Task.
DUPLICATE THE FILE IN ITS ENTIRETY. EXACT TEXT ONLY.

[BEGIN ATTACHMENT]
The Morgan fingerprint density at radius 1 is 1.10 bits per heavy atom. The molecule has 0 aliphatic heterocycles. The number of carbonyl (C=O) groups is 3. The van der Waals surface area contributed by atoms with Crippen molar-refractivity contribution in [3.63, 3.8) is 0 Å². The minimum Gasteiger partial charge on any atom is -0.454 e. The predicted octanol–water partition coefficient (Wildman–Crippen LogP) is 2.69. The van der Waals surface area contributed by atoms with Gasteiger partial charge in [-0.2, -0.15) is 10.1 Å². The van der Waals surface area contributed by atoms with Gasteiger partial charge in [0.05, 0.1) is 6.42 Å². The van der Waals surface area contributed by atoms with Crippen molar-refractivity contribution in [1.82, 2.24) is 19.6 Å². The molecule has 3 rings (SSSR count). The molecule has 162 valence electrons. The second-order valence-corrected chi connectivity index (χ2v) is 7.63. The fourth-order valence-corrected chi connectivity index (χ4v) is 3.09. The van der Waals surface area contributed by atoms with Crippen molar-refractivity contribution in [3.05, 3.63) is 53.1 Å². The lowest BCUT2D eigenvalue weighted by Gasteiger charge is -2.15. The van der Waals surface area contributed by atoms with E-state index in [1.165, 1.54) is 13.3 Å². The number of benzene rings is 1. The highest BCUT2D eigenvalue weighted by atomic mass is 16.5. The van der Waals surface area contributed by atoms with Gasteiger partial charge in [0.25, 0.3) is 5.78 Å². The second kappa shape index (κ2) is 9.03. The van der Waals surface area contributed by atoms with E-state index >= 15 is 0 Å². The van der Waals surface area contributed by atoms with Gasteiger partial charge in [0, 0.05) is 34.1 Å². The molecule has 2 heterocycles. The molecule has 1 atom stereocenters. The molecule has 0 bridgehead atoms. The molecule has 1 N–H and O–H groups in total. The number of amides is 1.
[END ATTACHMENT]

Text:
The Morgan fingerprint density at radius 1 is 1.10 bits per heavy atom. The molecule has 0 aliphatic heterocycles. The number of carbonyl (C=O) groups is 3. The van der Waals surface area contributed by atoms with Crippen molar-refractivity contribution in [3.63, 3.8) is 0 Å². The minimum Gasteiger partial charge on any atom is -0.454 e. The predicted octanol–water partition coefficient (Wildman–Crippen LogP) is 2.69. The van der Waals surface area contributed by atoms with Gasteiger partial charge in [-0.2, -0.15) is 10.1 Å². The van der Waals surface area contributed by atoms with Gasteiger partial charge in [0.05, 0.1) is 6.42 Å². The van der Waals surface area contributed by atoms with Crippen molar-refractivity contribution in [1.82, 2.24) is 19.6 Å². The molecule has 3 rings (SSSR count). The molecule has 162 valence electrons. The second-order valence-corrected chi connectivity index (χ2v) is 7.63. The fourth-order valence-corrected chi connectivity index (χ4v) is 3.09. The van der Waals surface area contributed by atoms with Crippen molar-refractivity contribution in [3.05, 3.63) is 53.1 Å². The lowest BCUT2D eigenvalue weighted by Gasteiger charge is -2.15. The van der Waals surface area contributed by atoms with E-state index in [1.165, 1.54) is 13.3 Å². The number of benzene rings is 1. The highest BCUT2D eigenvalue weighted by atomic mass is 16.5. The van der Waals surface area contributed by atoms with Gasteiger partial charge in [0.25, 0.3) is 5.78 Å². The second kappa shape index (κ2) is 9.03. The van der Waals surface area contributed by atoms with E-state index >= 15 is 0 Å². The van der Waals surface area contributed by atoms with Gasteiger partial charge in [0, 0.05) is 34.1 Å². The molecule has 2 heterocycles. The molecule has 1 atom stereocenters. The molecule has 0 bridgehead atoms. The molecule has 1 N–H and O–H groups in total. The number of amides is 1.